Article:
On 10 July 2020, Singapore held its 18th general elections in history and the 13th since independence in 1965. The ruling People's Action Party (PAP) once again retained its supermajority by capturing 83 out of the 93 seats, controlling 89.2 percent of parliamentary seats. In spite of a changing social, political and economic landscape, Singapore is still very much identified as an illiberal democracy that has somehow thrived over the years. As the general elections was held during the COVID-19 pandemic, there were expectations that Singaporeans would overwhelmingly vote for the PAP government as the country was facing a serious crisis of a generation. The 'flight-to-safety' mode that some had expected in an election during a crisis, however, did not materialise. In the end, Singaporean voters decided to send a strong warning to the PAP that not all was well, with the opposition achieving its strongest gains since 1965, capturing 10 seats and an additional two Non-constituency Member of Parliament seats. The PAP's total votes dropped from 69.9 percent in 2015 to 61.2 percent in 2020. The rise of a credible opposition has also further strengthened Singaporeans' resolve to ensure that a fair-playing field exists in the political realm. With the highest voter turnout since independence, many have made it known that their voices mattered. The PAP also saw some cracks in its ranks, with some former cadre members and supporters being critical of the new fourth-generation team. Against this backdrop, this book hopes to address the following questions. What were the key issues in the general elections? Who were the main contenders in the polls? What accounted for the PAP's continued hold on power in Singapore? Why did the opposition perform much better than in the previous general elections? What are the main implications of the 2020 general elections results for the PAP, opposition and the broader society at large? How far have electoral issues shifted from 'bread and butter' concerns to much broader topics of social injustices and diversity of voices in parliament? What were some of the crucial talking points during this election? Last, but not least, how far did social media and internet campaigning determine the outcome of this election?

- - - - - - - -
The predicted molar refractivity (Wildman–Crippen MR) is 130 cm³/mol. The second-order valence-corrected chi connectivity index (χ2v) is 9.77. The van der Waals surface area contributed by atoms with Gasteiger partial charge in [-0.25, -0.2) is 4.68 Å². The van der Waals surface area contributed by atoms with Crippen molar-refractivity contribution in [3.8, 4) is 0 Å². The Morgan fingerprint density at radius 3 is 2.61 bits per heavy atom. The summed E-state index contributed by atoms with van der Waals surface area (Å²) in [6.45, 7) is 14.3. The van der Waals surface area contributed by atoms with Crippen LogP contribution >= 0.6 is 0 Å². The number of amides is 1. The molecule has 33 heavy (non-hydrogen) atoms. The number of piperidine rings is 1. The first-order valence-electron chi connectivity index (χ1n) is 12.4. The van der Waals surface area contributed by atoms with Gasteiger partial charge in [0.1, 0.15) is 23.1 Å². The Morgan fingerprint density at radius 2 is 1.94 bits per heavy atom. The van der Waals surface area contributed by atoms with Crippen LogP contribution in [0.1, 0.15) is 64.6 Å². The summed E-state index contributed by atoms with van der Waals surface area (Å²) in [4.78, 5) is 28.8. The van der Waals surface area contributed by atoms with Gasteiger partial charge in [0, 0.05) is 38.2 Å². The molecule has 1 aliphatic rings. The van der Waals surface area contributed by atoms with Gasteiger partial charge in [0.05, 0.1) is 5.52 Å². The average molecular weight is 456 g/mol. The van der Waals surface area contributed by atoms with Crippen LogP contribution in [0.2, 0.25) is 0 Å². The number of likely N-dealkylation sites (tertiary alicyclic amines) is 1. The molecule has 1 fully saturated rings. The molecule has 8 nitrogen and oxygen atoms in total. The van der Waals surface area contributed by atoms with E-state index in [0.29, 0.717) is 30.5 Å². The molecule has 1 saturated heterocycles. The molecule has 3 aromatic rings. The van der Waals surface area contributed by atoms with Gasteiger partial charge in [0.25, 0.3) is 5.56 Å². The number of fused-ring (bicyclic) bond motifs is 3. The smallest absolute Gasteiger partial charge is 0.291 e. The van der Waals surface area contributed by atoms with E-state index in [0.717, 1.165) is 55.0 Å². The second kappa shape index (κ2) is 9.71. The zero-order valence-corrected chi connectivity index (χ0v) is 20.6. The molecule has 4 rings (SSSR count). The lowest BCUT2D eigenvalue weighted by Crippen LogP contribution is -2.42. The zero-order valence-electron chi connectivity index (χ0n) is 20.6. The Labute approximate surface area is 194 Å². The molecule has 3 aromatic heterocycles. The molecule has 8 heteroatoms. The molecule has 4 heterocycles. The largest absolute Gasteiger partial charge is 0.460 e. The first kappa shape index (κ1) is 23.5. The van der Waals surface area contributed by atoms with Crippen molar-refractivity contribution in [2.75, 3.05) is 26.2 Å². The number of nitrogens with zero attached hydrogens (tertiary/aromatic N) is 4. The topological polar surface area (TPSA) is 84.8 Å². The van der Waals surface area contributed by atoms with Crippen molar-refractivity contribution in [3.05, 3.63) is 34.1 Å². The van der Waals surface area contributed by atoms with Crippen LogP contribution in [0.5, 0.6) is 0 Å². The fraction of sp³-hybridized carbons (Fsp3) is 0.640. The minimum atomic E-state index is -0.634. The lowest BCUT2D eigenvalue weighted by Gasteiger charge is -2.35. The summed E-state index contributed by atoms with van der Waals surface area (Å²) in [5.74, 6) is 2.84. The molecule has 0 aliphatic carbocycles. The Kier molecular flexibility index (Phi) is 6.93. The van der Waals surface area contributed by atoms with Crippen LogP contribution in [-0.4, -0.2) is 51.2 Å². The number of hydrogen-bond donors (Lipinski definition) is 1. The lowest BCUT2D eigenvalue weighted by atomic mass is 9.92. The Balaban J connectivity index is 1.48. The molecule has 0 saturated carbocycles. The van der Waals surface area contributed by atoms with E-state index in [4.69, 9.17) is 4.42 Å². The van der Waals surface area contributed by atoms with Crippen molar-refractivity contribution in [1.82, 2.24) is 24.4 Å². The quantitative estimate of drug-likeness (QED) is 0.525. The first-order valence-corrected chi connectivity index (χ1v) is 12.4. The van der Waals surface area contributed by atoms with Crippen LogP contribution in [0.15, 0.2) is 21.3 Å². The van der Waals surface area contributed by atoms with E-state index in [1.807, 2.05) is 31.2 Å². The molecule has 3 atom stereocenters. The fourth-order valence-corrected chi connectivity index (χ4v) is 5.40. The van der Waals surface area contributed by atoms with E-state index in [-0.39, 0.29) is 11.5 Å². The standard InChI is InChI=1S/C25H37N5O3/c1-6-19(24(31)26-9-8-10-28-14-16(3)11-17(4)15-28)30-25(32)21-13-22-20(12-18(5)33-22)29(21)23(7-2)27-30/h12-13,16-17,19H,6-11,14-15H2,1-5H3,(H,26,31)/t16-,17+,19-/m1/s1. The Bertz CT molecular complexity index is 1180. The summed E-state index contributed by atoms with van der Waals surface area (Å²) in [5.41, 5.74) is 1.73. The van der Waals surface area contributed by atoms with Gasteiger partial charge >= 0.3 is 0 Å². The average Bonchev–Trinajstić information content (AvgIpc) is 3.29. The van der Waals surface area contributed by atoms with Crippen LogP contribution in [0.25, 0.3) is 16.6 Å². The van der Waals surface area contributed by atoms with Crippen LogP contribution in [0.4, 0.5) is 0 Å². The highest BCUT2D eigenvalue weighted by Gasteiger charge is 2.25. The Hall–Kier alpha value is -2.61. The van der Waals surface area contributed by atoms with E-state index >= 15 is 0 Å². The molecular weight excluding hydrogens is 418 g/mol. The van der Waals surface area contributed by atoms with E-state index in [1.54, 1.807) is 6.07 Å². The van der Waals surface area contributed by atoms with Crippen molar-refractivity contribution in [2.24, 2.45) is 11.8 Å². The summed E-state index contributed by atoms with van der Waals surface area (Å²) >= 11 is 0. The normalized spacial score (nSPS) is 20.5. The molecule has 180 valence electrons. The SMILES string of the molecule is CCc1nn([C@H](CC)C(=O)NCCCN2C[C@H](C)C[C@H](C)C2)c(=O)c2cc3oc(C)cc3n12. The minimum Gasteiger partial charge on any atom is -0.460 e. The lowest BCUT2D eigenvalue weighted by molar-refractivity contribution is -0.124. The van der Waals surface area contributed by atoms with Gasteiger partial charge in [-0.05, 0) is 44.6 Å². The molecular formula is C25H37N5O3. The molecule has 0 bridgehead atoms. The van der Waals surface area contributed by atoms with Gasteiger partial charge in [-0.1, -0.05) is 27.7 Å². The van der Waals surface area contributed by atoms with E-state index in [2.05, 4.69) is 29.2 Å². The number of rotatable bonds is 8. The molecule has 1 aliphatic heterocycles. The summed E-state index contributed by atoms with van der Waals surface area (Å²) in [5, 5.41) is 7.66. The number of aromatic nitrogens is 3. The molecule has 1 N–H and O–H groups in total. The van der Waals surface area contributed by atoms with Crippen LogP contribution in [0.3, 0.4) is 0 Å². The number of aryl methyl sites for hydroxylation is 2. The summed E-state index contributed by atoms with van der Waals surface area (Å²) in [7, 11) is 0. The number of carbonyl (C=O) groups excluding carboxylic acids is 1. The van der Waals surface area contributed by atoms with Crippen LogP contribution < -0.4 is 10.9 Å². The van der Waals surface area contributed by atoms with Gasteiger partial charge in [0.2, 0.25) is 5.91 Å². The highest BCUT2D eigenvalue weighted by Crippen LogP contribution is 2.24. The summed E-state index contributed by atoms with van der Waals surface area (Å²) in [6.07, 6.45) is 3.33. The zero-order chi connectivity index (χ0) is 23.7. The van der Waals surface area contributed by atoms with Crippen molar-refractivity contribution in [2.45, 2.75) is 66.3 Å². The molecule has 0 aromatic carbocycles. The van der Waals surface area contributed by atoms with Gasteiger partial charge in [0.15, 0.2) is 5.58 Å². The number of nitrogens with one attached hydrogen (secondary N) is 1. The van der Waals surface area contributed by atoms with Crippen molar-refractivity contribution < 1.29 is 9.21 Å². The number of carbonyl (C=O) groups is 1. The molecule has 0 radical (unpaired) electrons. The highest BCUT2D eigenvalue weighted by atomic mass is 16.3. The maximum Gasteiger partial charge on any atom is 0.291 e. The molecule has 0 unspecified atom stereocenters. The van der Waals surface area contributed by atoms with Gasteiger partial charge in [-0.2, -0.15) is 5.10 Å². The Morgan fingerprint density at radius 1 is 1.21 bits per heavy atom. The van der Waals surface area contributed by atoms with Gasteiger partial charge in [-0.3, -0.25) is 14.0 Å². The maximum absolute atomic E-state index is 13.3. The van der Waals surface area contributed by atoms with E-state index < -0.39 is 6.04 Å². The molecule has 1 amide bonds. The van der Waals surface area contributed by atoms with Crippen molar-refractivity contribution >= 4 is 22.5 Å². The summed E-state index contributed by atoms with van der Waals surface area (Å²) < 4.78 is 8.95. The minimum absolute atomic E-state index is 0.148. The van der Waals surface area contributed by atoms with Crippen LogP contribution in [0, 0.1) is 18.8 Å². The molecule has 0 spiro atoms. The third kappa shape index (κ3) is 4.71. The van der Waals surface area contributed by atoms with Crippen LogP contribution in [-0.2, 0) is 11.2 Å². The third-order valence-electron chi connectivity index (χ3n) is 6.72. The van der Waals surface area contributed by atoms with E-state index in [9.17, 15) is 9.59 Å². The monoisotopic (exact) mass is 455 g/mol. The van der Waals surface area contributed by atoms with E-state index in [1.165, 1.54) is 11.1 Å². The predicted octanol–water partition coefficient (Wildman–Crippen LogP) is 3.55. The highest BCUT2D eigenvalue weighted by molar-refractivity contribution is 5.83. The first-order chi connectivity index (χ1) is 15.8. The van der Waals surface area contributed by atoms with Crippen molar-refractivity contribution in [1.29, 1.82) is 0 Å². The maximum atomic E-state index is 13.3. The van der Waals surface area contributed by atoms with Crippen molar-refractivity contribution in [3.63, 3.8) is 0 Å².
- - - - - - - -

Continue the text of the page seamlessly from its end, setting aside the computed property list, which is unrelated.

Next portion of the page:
1. Elections - Singapore. 2. Singapore - Politics and government - 21st century. 3. COVID-19 (Disease) - Political aspects - Singapore